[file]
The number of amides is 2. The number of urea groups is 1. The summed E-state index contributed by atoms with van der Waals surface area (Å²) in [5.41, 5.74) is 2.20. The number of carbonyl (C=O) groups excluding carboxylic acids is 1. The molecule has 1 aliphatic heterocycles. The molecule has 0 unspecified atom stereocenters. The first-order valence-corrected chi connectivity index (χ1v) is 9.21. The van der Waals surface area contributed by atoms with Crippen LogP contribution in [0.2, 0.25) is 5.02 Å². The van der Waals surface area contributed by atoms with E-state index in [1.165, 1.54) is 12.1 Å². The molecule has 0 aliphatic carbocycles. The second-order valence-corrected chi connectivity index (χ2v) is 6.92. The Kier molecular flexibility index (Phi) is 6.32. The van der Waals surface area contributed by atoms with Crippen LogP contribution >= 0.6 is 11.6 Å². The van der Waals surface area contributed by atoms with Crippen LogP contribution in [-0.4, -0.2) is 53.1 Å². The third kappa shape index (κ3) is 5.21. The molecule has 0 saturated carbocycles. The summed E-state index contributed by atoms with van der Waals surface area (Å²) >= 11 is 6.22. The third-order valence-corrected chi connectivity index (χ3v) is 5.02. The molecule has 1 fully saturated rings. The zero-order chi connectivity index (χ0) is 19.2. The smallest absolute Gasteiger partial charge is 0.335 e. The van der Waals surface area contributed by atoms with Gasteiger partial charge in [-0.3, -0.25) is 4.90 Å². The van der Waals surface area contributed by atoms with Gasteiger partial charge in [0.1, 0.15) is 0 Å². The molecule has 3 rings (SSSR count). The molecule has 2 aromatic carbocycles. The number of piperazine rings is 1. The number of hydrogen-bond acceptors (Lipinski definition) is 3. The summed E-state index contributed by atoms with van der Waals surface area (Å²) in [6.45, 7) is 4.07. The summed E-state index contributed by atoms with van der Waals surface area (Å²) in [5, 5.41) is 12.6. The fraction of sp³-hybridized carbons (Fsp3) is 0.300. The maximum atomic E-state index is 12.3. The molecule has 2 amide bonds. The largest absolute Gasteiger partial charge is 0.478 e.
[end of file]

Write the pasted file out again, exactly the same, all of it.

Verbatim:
The number of amides is 2. The number of urea groups is 1. The summed E-state index contributed by atoms with van der Waals surface area (Å²) in [5.41, 5.74) is 2.20. The number of carbonyl (C=O) groups excluding carboxylic acids is 1. The molecule has 1 aliphatic heterocycles. The molecule has 0 unspecified atom stereocenters. The first-order valence-corrected chi connectivity index (χ1v) is 9.21. The van der Waals surface area contributed by atoms with Crippen LogP contribution in [0.2, 0.25) is 5.02 Å². The van der Waals surface area contributed by atoms with E-state index in [1.165, 1.54) is 12.1 Å². The molecule has 0 aliphatic carbocycles. The second-order valence-corrected chi connectivity index (χ2v) is 6.92. The Kier molecular flexibility index (Phi) is 6.32. The van der Waals surface area contributed by atoms with Crippen LogP contribution >= 0.6 is 11.6 Å². The van der Waals surface area contributed by atoms with Crippen LogP contribution in [-0.4, -0.2) is 53.1 Å². The third kappa shape index (κ3) is 5.21. The molecule has 0 saturated carbocycles. The summed E-state index contributed by atoms with van der Waals surface area (Å²) >= 11 is 6.22. The third-order valence-corrected chi connectivity index (χ3v) is 5.02. The molecule has 1 fully saturated rings. The zero-order chi connectivity index (χ0) is 19.2. The smallest absolute Gasteiger partial charge is 0.335 e. The van der Waals surface area contributed by atoms with Gasteiger partial charge in [-0.3, -0.25) is 4.90 Å². The van der Waals surface area contributed by atoms with Gasteiger partial charge in [0.1, 0.15) is 0 Å². The molecule has 3 rings (SSSR count). The molecule has 2 aromatic carbocycles. The number of piperazine rings is 1. The number of hydrogen-bond acceptors (Lipinski definition) is 3. The summed E-state index contributed by atoms with van der Waals surface area (Å²) in [6.45, 7) is 4.07. The summed E-state index contributed by atoms with van der Waals surface area (Å²) in [5, 5.41) is 12.6. The fraction of sp³-hybridized carbons (Fsp3) is 0.300. The maximum atomic E-state index is 12.3. The molecule has 2 amide bonds. The largest absolute Gasteiger partial charge is 0.478 e.